Orientalism and non-translation

One thing that has stood out to me as I have undertaken my recent crash course in Islam is the sheer number of Arabic terms that are left untranslated. At times, even a dedicated student like me became bogged down in technical terminology that was left in Arabic even though it seemed as though there were suitable translations for most terms. The one that sticks out to me the most is falsafa, which is a kind of adaptation of the word “philosophy” into Arabic pronunciation. One could certainly understand the point of emphasizing that Arab philosophers kept the Greek term — but, then, you know, so did we. That insight could be conveyed in one sentence, and the term could be straightforwardly translated as “philosophy” after that point.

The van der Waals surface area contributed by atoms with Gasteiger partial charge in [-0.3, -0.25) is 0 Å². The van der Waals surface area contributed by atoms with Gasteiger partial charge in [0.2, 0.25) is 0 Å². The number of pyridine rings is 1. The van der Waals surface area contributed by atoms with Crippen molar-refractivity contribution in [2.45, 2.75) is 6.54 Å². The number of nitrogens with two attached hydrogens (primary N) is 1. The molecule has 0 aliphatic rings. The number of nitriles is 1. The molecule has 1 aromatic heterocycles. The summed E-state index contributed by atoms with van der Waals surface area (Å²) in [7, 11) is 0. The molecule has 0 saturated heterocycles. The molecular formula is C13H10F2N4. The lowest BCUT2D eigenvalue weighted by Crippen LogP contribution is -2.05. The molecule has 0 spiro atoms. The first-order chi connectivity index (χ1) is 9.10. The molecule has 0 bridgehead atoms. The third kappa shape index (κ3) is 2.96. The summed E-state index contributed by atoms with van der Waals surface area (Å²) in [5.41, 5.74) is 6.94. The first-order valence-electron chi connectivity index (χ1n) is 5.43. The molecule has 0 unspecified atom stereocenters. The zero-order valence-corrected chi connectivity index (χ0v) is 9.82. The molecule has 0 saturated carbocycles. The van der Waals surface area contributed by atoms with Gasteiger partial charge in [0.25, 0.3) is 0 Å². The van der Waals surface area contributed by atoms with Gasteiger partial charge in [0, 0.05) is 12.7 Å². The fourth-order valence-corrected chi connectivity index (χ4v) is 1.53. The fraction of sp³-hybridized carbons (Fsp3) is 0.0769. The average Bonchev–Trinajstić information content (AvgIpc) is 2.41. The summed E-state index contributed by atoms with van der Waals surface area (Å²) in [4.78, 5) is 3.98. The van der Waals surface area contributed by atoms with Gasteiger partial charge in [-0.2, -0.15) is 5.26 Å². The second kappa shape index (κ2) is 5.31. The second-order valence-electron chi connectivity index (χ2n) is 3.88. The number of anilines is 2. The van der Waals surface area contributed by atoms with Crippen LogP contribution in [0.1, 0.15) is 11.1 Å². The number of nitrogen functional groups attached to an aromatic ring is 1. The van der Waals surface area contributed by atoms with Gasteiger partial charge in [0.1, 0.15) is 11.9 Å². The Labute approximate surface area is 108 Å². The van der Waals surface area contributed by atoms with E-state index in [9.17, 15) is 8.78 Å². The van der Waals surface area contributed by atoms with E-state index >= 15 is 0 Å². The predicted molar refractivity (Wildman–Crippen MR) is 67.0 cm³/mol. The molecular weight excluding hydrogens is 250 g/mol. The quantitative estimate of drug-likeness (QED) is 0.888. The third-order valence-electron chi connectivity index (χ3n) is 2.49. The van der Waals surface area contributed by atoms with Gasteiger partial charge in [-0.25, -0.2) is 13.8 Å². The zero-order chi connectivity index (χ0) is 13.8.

There are other more ambiguous cases, and I don’t want to adjudicate every one. Taken together, however, the mass of untranslated terms gives the impression that Islamic thought is somehow radically incompatible with Western languages and thought-patterns. Again, falsafa is a great example, because it makes Arabic philosophy seem like this bizarre foreign pursuit — when in fact they are quite literally drawing on the exact same sources as Western philosophy. That’s an extreme case, but in general it’s not as though Islamic thought is radically and incomprehensibly different from Western thought. In addition to its use of Western philosophy, it draws on the same monotheistic and prophetic heritage as Christianity and Judaism. I’m inclined to agree with Norman O. Brown, who claims in The Challenge of Islam that Islam is a reinterpretation and reappropriation of “our” Western traditions — and hence the “least foreign” foreign tradition out there.